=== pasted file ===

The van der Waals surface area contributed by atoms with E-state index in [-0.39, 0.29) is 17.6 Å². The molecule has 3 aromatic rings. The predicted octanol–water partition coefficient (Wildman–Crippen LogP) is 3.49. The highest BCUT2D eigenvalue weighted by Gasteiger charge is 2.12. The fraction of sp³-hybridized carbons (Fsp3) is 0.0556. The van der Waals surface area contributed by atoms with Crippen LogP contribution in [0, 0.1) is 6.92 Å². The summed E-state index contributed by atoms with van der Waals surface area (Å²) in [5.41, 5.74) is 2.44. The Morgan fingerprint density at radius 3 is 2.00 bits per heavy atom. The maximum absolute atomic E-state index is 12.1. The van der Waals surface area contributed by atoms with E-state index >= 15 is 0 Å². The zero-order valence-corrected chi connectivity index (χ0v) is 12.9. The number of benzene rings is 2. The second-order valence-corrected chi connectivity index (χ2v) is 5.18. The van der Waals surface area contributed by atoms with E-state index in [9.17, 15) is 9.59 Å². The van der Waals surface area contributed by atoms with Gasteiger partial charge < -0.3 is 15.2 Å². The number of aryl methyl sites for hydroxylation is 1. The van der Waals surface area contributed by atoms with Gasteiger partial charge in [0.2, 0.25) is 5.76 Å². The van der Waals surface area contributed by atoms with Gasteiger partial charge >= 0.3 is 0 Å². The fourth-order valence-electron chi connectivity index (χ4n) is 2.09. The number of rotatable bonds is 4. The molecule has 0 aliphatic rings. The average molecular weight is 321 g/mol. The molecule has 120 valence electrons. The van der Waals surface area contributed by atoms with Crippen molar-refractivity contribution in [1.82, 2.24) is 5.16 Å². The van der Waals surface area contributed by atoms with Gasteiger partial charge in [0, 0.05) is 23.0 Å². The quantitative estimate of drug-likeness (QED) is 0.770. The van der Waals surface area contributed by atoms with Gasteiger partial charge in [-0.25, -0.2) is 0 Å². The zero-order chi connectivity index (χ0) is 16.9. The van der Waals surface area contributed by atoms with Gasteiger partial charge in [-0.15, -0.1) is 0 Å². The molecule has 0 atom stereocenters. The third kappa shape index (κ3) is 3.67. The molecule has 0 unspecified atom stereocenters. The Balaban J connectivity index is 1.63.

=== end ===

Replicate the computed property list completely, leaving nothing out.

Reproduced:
The van der Waals surface area contributed by atoms with E-state index in [-0.39, 0.29) is 17.6 Å². The molecule has 3 aromatic rings. The predicted octanol–water partition coefficient (Wildman–Crippen LogP) is 3.49. The highest BCUT2D eigenvalue weighted by Gasteiger charge is 2.12. The fraction of sp³-hybridized carbons (Fsp3) is 0.0556. The van der Waals surface area contributed by atoms with Crippen LogP contribution in [0, 0.1) is 6.92 Å². The summed E-state index contributed by atoms with van der Waals surface area (Å²) in [5.41, 5.74) is 2.44. The Morgan fingerprint density at radius 3 is 2.00 bits per heavy atom. The maximum absolute atomic E-state index is 12.1. The van der Waals surface area contributed by atoms with E-state index >= 15 is 0 Å². The zero-order valence-corrected chi connectivity index (χ0v) is 12.9. The number of benzene rings is 2. The second-order valence-corrected chi connectivity index (χ2v) is 5.18. The van der Waals surface area contributed by atoms with E-state index in [9.17, 15) is 9.59 Å². The van der Waals surface area contributed by atoms with Gasteiger partial charge < -0.3 is 15.2 Å². The number of aryl methyl sites for hydroxylation is 1. The van der Waals surface area contributed by atoms with Gasteiger partial charge in [0.2, 0.25) is 5.76 Å². The van der Waals surface area contributed by atoms with Gasteiger partial charge >= 0.3 is 0 Å². The fourth-order valence-electron chi connectivity index (χ4n) is 2.09. The number of rotatable bonds is 4. The molecule has 0 aliphatic rings. The average molecular weight is 321 g/mol. The molecule has 120 valence electrons. The van der Waals surface area contributed by atoms with Crippen molar-refractivity contribution in [1.82, 2.24) is 5.16 Å². The van der Waals surface area contributed by atoms with Gasteiger partial charge in [0, 0.05) is 23.0 Å². The quantitative estimate of drug-likeness (QED) is 0.770. The van der Waals surface area contributed by atoms with Gasteiger partial charge in [-0.25, -0.2) is 0 Å². The zero-order chi connectivity index (χ0) is 16.9. The van der Waals surface area contributed by atoms with Gasteiger partial charge in [-0.15, -0.1) is 0 Å². The molecule has 0 atom stereocenters. The third kappa shape index (κ3) is 3.67. The molecule has 0 unspecified atom stereocenters. The Balaban J connectivity index is 1.63.